It is the absence of punctuation at the ends of the lines that clue us into these imperceptible breaks that both achieve clarity of expression and throw open a window onto the emotions of the speaker.

Prose is first and foremost the language of jokes, of being witty, so the comic characters in these plays tend to speak, not in verse, but in prose. But many characters speak in both verse and prose, and Portia when we first meet her talking to Nerissa is speaking in prose. Why?

In part it’s because she is being witty, having fun and isn’t wanting to be taken too seriously. But, as always happens with prose, she wants, for one reason or another, to hide what she is feeling – maybe how tough it is for her to have to marry the first man to choose the correct casket, and whether she will ever see Bassanio (who she met once and rather liked) again. The fun of this for the audience is that they can begin to question what lies behind this frivolous surface.

One very strange and dramatic scene in this play is also written in prose: it is the one that contains these most well-known lines of Shylock’s:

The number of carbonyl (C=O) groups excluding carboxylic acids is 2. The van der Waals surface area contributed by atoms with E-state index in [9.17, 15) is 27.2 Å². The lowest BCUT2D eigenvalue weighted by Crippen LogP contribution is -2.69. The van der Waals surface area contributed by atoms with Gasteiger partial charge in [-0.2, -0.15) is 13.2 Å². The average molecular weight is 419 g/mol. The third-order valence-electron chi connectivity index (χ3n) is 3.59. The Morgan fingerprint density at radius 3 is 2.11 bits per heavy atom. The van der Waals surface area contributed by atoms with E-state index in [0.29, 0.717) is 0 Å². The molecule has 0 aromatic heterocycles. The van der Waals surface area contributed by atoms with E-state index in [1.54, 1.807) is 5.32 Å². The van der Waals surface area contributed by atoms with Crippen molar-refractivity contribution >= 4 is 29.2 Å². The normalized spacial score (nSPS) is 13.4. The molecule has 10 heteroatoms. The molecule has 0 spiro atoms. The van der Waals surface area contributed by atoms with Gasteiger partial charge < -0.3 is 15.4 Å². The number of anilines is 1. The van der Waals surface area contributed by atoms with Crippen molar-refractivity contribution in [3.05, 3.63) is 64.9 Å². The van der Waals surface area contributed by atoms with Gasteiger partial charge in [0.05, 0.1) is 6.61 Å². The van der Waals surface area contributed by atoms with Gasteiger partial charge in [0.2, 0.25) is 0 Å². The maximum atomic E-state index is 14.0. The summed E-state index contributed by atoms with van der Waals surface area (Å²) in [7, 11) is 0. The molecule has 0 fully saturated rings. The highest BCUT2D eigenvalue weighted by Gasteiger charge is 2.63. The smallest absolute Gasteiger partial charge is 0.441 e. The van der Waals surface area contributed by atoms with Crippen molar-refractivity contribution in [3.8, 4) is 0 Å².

Hath not a Jew eyes? Hath not a Jew hands, organs, dimensions, senses, affections, passions; fed with the same food, hurt with the same weapons, subject to the same diseases, healed by the same means, warmed and cooled by the same winter and summer as a Christian is?

This surely is not meant to be witty and frivolous. So what is happening here?

The answer is that prose is also the way Shakespeare’s characters speak when they have lost control of themselves, when they have a brainstorm, when they become deranged. In King Lear, Lear flips in and out of verse into prose, as his mind slips in and out of lucidity into madness. And in this scene from The Merchant of Venice it is as if the whole world has gone mad, as first the two Christians, Solanio and Solario contemplate the unthinkable possibility that Antonio could be facing ruin, which is immediately picked up by Shylock and his fellow Jew, Tubal, who begin to imagine that what is unfolding might prove to be their hour of triumph over the Christians for all that they have suffered.

And like all prose passages we can also detect that behind its surface, something is hidden, something is not being expressed by any of the characters fully, yet is the fuel that is setting light to all these passions – and that is the abduction of Shylock’s daughter Jessica. Behind Shylock’s plea for racial and religious tolerance sits his unspoken grief for the loss of his daughter.

But the madness cannot be allowed to last. And it will be set to rest by an equally ‘mad’ solution in which a mad law will argue that ‘flesh’ does not mean ‘blood’ and will be declaimed triumphantly in the highest of the land by a young man, who is actually a young woman in disguise and Bassanio’s wife.

Giles BlockGlobe Associate – Text